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Closing the Deal

In baseball, it goes without saying that the pitcher is held in high esteem and is one of most important players on the field.  There are different types of pitchers, but none is held is higher regard than "the closer".  According to Wikipedia, the closer is "a relief pitcher who specializes in getting the final outs in a close game when their team is leading. The role is often assigned to a team's best reliever."  Fans love a closer because he seals the deal and gets the job done.

Real estate is similar to baseball as the closer garners the same type of respect.  One of the things that frustrates investors and real estate agents alike is the buyer that doesn't close on the deal.  At times there are legitimate reasons for not closing on a deal such as discovering something unexpected during an inspection, but more often than not, it is inexperience which leads to the inability to close.  This can cost both time and money for all parties involved.

Negotiating the agreement of purchase and sale is the easy part.  What separates the wheat from the chaff is the buyer that is able to navigate the tough part which is actually closing on the deal.  On its face it may seem like closing on a deal is easy, cut a cheque, you get the keys and the deed and you're done.  Unfortunately its anything but simple as there tend to be many moving parts to closing and this must be balanced against strict timelines.  For a novice this can be a daunting task.  As I am currently working on closing a 12 unit residential property, I thought it would prove useful to provide an outline of what one can expect during the closing process.  There are a number of different scenarios that can arise on closing, but I will focus on the most common elements of my current and previous closings.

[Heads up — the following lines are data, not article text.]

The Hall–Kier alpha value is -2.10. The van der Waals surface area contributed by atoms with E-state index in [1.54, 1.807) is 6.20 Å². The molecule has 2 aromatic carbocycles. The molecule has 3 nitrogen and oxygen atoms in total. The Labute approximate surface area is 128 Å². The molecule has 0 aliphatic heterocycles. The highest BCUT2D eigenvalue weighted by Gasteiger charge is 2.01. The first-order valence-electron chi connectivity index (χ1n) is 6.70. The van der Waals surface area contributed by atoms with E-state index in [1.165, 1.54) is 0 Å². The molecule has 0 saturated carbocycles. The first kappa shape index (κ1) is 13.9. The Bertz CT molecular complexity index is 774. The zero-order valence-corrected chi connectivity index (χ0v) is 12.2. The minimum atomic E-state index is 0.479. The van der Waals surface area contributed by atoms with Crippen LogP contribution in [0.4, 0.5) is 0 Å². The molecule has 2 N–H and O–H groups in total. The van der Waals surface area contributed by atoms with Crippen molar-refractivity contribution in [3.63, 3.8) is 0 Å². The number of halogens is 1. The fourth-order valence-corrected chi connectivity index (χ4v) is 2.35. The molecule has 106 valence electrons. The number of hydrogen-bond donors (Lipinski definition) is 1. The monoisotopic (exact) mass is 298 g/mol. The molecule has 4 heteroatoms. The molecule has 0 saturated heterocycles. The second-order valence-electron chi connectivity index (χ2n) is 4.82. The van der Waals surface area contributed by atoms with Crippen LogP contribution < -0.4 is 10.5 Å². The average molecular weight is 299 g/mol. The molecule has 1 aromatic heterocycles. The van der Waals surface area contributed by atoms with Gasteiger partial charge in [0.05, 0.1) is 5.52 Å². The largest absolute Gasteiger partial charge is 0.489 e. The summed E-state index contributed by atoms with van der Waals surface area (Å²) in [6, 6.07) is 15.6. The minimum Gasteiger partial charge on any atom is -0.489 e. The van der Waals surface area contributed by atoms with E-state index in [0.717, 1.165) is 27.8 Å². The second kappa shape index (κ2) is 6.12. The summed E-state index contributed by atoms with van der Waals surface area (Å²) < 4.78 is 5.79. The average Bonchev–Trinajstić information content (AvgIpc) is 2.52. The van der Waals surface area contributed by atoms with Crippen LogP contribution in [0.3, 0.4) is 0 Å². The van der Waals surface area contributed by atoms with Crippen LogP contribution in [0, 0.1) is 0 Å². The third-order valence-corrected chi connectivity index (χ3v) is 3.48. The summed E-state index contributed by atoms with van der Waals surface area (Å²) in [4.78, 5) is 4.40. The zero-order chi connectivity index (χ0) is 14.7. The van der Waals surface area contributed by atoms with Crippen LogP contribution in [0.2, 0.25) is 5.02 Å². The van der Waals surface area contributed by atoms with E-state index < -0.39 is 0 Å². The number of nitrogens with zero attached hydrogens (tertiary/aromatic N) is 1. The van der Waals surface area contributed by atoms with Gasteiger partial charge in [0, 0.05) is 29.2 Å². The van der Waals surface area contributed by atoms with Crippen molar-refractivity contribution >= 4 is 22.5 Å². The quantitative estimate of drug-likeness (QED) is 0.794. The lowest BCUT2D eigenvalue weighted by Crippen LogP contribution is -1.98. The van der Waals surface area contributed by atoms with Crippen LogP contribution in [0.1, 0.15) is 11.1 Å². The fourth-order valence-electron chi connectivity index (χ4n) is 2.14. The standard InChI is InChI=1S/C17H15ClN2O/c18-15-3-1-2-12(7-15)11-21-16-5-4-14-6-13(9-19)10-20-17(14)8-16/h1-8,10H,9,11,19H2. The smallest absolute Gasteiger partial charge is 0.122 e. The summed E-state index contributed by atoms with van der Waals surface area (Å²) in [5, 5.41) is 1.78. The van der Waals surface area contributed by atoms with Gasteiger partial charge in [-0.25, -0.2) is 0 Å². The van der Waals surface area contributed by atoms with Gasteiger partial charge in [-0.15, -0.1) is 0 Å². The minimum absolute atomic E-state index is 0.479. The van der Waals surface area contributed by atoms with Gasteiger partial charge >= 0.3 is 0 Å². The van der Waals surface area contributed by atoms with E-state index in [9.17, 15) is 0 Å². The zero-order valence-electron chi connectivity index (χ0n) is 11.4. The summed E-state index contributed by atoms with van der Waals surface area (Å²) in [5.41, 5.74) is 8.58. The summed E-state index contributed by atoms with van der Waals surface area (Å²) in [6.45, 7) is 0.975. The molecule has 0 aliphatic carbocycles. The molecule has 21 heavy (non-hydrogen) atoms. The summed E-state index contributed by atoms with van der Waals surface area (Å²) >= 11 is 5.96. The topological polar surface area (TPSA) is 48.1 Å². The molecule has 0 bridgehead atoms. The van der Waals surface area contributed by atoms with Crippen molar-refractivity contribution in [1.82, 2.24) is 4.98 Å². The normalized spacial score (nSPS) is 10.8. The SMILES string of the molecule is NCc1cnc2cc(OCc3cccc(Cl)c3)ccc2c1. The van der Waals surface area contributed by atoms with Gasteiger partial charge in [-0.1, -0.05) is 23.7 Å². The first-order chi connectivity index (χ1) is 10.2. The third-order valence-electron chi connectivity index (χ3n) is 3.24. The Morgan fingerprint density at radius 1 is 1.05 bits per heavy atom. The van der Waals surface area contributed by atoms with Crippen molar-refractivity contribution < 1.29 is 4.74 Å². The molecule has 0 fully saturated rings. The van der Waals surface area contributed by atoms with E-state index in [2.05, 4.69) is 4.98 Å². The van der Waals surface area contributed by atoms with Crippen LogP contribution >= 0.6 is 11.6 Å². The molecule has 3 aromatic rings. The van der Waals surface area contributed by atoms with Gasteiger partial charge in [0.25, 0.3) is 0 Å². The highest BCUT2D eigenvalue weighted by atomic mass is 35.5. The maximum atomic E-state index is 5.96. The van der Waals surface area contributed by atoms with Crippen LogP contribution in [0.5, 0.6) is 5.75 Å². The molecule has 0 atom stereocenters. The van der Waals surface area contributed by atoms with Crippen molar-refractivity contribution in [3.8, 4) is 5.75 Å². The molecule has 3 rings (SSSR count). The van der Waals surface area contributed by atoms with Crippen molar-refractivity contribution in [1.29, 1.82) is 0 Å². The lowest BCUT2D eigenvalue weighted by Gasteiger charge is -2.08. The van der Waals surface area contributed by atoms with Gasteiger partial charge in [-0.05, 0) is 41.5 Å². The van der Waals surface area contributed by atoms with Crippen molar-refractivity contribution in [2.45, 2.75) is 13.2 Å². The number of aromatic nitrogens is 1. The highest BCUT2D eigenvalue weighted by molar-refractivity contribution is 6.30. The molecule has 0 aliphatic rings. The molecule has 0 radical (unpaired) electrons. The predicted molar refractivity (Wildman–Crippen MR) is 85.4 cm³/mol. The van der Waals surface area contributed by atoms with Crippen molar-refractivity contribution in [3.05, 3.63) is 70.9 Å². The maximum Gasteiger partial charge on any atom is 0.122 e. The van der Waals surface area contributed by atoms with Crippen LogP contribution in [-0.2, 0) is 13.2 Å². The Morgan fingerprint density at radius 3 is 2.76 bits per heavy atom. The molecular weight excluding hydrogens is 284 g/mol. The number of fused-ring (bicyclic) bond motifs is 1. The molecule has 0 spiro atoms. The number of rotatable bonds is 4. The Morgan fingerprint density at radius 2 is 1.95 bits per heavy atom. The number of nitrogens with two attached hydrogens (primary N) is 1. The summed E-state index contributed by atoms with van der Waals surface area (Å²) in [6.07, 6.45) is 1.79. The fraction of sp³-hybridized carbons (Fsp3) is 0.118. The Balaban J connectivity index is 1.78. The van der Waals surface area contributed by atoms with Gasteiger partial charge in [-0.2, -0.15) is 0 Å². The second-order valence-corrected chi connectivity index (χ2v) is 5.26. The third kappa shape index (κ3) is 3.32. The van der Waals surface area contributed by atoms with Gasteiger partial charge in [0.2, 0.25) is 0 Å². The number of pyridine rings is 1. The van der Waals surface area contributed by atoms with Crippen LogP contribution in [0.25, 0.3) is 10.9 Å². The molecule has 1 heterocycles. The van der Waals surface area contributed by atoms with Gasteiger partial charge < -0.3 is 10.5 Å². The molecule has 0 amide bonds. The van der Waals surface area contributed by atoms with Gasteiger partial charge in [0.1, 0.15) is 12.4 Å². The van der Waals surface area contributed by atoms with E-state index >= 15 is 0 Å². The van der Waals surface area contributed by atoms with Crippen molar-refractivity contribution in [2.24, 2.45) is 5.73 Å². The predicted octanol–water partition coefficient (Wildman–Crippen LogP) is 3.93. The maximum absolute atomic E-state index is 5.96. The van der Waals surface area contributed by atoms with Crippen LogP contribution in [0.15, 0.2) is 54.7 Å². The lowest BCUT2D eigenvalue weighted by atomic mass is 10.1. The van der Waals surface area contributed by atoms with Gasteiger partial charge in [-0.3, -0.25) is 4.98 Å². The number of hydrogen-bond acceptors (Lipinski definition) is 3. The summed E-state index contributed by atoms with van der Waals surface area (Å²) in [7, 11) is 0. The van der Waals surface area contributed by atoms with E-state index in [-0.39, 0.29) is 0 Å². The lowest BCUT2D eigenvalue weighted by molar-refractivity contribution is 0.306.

The closing process begins as soon as there is an accepted Agreement of Purchase and Sale ("APS"). Most APS' tend to be conditional meaning that unless certain conditions are fulfilled, the deal can be terminated without penalty.  In most APS' there are conditions that must be fulfilled by both the buyer and the seller.  The conditional period is typically around 30 days so you have to be organized to get all your due diligence done within the time frame.

Conditions to be fulfilled by the Seller (Deadline: Within 5 business days of the APS being accepted)

  • All Tenant Leases or Agreements
  • Certified Rent Roll
  • Any Building Plans, Drawings and Surveys in the Possession of the Seller
  • Any Environmental or Building Inspection Reports
  • List of Chattels to be Included
  • Any Existing Maintenance Contract or Warranties
  • Current Insurance Policy
  • Realty Tax Statements and Assessments for the Past 2 Years
  • Latest Fire Safety Compliance Inspection
  • All Hydro, Water and Gas Invoices for the Past 24 Months
  • Tenant Acknowledgements

Once you have all the documents in hand, the buyer needs to review them carefully to see if they contain any information they may have missed.  It is also vitally important that the financial figures that enticed the buyer to put together an offer are consistent with the rent rolls and invoices that they have in their possession.  This is especially true with respect to utility expenses such as water, gas, oil and hydro and rental income verified in the certified rent roll.

Conditions to be waived by the Seller (Deadline: Within 30 days of the APS being accepted)

While every situation is different, I tend to try to keep conditions to a minimum as it is more appealing to the seller.  While few in number, the conditions still afford the buyer the requisite protection to ensure they can back out of the deal if necessary.

  • Inspection
  • Insurance
  • Financing